Tips for Baking With Stevia

There are a few adjustments that should be made to substitute stevia for sugar. When baking cookies, stevia is best used in recipes for crisp cookie types such as shortbread. If you are making chewy cookie types, it is best to add some bulk and moisture in the form of pumpkin, applesauce, uncooked oatmeal or nut and seed butter. Otherwise, your cookies could end up dry and crumbly.

In the case of cakes, separate the egg whites and whip them to stiff peaks to help maintain the volume of the cake batter. Be sure to invert the cake onto a cooling rack when finished baking in order to maintain volume and avoid the cake collapsing.

Yeast breads need sugar to rise. Replace only half of the sugar and increase the baking soda or baking powder to compensate for the lack of sugars available to feed the yeast. In all cases, preheat the oven to the correct temperature beforehand.


Although stevia does not contain calories or cause fluctuations in blood sugar, the Mayo Clinic still recommends using it in moderation due to the excess calories in desserts. Other ingredients in the recipe can contribute to spikes in blood sugar.

Bottom Line

Stevia works great in tea, coffee, and other hot and cold drinks cookie and cake recipes and jams and jellies. Sprinkle it on berries, fruit, and cereals at breakfast. Stevia can also be used in breads, although the bread won't rise as much as it will if you use sugar. Using stevia in drinks and recipes - anywhere you would normally use sugar - can help you avoid the health dangers of excess sugar and chemical sweeteners while allowing you to still enjoy your favorite sweet treats. (58)

Guidelines for Using Stevia in Recipes

1). Stevia to Sugar Ratios

1 Tbsp. Sugar : 1/4 tsp. stevia powder

1 Tbsp. Sugar : 2-3 drops liquid stevia (6-9 drops of other liquid, flavored types)

2). Use Liquid Stevia for Best Results

The liquid form is preferred for a couple reasons. The first is because the liquids don’t need other fillers like maltodextrin, but can be made with just stevia leaf and water. The second reason is because when using whole leaf or powdered*, you don’t get an even distribution of sweetness throughout your recipe so you’ll end up with ‘pockets’ or areas of super sweetness and others with none.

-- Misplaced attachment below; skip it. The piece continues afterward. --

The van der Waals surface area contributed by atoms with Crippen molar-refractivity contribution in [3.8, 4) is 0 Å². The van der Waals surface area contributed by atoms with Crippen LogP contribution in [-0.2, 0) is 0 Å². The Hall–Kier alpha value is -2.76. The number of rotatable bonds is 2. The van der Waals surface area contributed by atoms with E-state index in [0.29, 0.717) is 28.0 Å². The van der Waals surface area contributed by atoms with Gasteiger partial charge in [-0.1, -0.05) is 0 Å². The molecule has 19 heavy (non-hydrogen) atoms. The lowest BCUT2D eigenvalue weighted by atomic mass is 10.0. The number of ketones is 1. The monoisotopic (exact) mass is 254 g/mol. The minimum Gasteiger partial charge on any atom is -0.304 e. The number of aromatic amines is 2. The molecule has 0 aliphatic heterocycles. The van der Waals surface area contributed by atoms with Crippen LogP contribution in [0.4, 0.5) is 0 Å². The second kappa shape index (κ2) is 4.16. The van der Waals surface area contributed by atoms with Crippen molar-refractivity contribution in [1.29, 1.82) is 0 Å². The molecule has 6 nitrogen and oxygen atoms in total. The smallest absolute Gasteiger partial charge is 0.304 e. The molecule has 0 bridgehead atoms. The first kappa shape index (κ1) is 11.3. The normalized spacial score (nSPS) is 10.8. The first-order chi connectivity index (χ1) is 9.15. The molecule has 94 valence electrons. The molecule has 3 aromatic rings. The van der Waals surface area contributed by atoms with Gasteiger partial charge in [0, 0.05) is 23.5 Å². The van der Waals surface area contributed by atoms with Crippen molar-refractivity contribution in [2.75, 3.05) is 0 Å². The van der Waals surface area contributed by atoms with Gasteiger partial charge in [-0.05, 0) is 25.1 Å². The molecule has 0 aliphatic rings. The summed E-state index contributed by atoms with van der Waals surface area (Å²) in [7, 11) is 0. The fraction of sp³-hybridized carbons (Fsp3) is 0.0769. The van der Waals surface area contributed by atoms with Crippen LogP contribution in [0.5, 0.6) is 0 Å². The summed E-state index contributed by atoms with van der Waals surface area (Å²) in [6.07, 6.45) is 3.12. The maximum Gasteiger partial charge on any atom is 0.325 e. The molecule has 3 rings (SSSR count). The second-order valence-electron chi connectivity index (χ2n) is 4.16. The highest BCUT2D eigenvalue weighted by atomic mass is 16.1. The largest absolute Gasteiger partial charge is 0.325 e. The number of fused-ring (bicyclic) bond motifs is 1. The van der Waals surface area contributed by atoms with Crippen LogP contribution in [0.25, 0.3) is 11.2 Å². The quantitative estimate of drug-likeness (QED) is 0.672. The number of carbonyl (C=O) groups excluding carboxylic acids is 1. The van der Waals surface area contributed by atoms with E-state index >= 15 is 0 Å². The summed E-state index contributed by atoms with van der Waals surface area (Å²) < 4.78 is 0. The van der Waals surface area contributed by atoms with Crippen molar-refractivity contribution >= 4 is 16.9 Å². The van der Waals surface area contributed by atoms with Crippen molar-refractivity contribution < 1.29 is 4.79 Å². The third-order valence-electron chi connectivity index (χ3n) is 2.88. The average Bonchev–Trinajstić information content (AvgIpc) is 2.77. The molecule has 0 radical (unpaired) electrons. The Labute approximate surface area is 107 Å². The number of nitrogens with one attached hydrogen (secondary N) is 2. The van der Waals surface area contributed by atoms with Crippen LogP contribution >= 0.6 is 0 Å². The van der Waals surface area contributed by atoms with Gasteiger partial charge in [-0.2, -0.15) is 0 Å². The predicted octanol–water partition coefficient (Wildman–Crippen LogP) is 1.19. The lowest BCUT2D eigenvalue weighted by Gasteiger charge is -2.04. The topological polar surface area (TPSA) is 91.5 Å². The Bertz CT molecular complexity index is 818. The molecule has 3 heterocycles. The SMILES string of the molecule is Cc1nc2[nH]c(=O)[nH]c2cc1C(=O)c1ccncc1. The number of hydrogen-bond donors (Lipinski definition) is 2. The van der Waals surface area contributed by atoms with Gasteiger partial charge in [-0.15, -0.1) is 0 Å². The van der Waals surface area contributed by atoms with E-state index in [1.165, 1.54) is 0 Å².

*If you only have powdered, you may create your own : mix 1 tsp. of the powder with 3 Tbsp. water in a dropper bottle and keep in the refrigerator.

3). Using as a Sugar Replacement in a Recipe

If we want to reduce the sugar content in a recipe, we add stevia and subtract some of the sugar – but not all. We’ve found when taking a recipe that normally has sugar in it (whether it’s coconut sugar, coconut nectar or maple syrup) and reducing the amount of sugar called-for, while adding in stevia works best. Often times when stevia is used to replace 100% of the sugar there’s an over-powering artificial taste which ruins the recipe.

4). Focus on ‘Supportive Flavors’ in New Recipes

When replacing sugar entirely with stevia in most recipes, you won’t get the same result. However, if you’re creating a new recipe, or heavily modifying an old one, there are a few things you can add that help round out the flavor.

Trying also incorporating supportive flavors such as salt, vanilla, almond, coconut or citrus. These help balance out the sweetness spike in Stevia’s nature.

5). Measure Twice, Cut Once

You only have one shot, add too much and it’s all over. Well not all the time, because sometimes you can add more of all the other ingredients to the recipe and make a double batch!

But seriously, this is the simplest advice we can offer: try a little bit first, taste it, then add more if needed. Some recipes are easy to see if you’ve added enough, such as smoothies. Others are more difficult, like cookies, as you have to wait until they’re done baking.

Related Video

I needed a sauce for the 72 hr Sous Vide short ribs I made, so I decided to go with this Steak Diane sauce. I am so happy I did because it was perfect with my medium rare short ribs. I followed the recipe to a T and it came out perfectly. Will definitely make again!

I just finished prepping, cooking and devouring our steak diane. Iɽ like to have a nap and then do it all again! It tasted fantastic, came out absolutely perfect, and I didn't burn my house down flambeing! I can't cook. But I did everything that my wife told me to do as she read from the recipe and watched the video, and viola! It came.out perfect! We may have a new Sunday tradition on our hands, where we look over recipes durnig the week and then make something extravagant on Sunday.

Have made this a few times now, I very easy to make. Amazing flavour. This is definitely the best Dianne Sauce. Thanks Chef Ramsay.

A Steak flambe classic , simple and flavourful. Thanks to Diane & Chef Ramsey

Great recipe. Straight forward. Just get your bowls of ingredients ready beforehand. Also, the cognac produces an impressive flair, so be careful! I'm definitely making this again.

Just made this for dinner and although somewhat time consuming it was every bit worth the effort. Best steak I have ever eaten. Definitely making this for guests.

Greek Tzatziki Sauce